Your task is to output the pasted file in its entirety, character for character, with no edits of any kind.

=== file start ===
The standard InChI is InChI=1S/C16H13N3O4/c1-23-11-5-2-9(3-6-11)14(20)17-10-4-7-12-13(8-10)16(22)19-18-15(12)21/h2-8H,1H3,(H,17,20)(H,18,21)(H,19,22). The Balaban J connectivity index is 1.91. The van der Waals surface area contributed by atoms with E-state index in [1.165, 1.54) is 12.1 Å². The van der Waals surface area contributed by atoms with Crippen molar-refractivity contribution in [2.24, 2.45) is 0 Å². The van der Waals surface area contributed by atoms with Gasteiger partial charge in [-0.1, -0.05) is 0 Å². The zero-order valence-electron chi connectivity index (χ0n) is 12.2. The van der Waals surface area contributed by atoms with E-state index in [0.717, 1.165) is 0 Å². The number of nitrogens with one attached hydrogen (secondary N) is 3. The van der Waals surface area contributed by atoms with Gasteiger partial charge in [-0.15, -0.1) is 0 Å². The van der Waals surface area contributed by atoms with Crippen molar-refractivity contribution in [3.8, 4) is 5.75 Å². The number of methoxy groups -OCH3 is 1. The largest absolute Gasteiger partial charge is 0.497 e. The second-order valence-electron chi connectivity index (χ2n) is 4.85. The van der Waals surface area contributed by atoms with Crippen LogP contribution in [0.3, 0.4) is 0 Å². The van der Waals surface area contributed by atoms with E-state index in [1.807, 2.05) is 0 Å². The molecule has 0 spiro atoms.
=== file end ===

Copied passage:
The standard InChI is InChI=1S/C16H13N3O4/c1-23-11-5-2-9(3-6-11)14(20)17-10-4-7-12-13(8-10)16(22)19-18-15(12)21/h2-8H,1H3,(H,17,20)(H,18,21)(H,19,22). The Balaban J connectivity index is 1.91. The van der Waals surface area contributed by atoms with E-state index in [1.165, 1.54) is 12.1 Å². The van der Waals surface area contributed by atoms with Crippen molar-refractivity contribution in [2.24, 2.45) is 0 Å². The van der Waals surface area contributed by atoms with Gasteiger partial charge in [-0.1, -0.05) is 0 Å². The zero-order valence-electron chi connectivity index (χ0n) is 12.2. The van der Waals surface area contributed by atoms with E-state index in [0.717, 1.165) is 0 Å². The number of nitrogens with one attached hydrogen (secondary N) is 3. The van der Waals surface area contributed by atoms with Gasteiger partial charge in [-0.15, -0.1) is 0 Å². The van der Waals surface area contributed by atoms with Crippen molar-refractivity contribution in [3.8, 4) is 5.75 Å². The number of methoxy groups -OCH3 is 1. The largest absolute Gasteiger partial charge is 0.497 e. The second-order valence-electron chi connectivity index (χ2n) is 4.85. The van der Waals surface area contributed by atoms with Crippen LogP contribution in [0.3, 0.4) is 0 Å². The van der Waals surface area contributed by atoms with E-state index in [1.807, 2.05) is 0 Å². The molecule has 0 spiro atoms.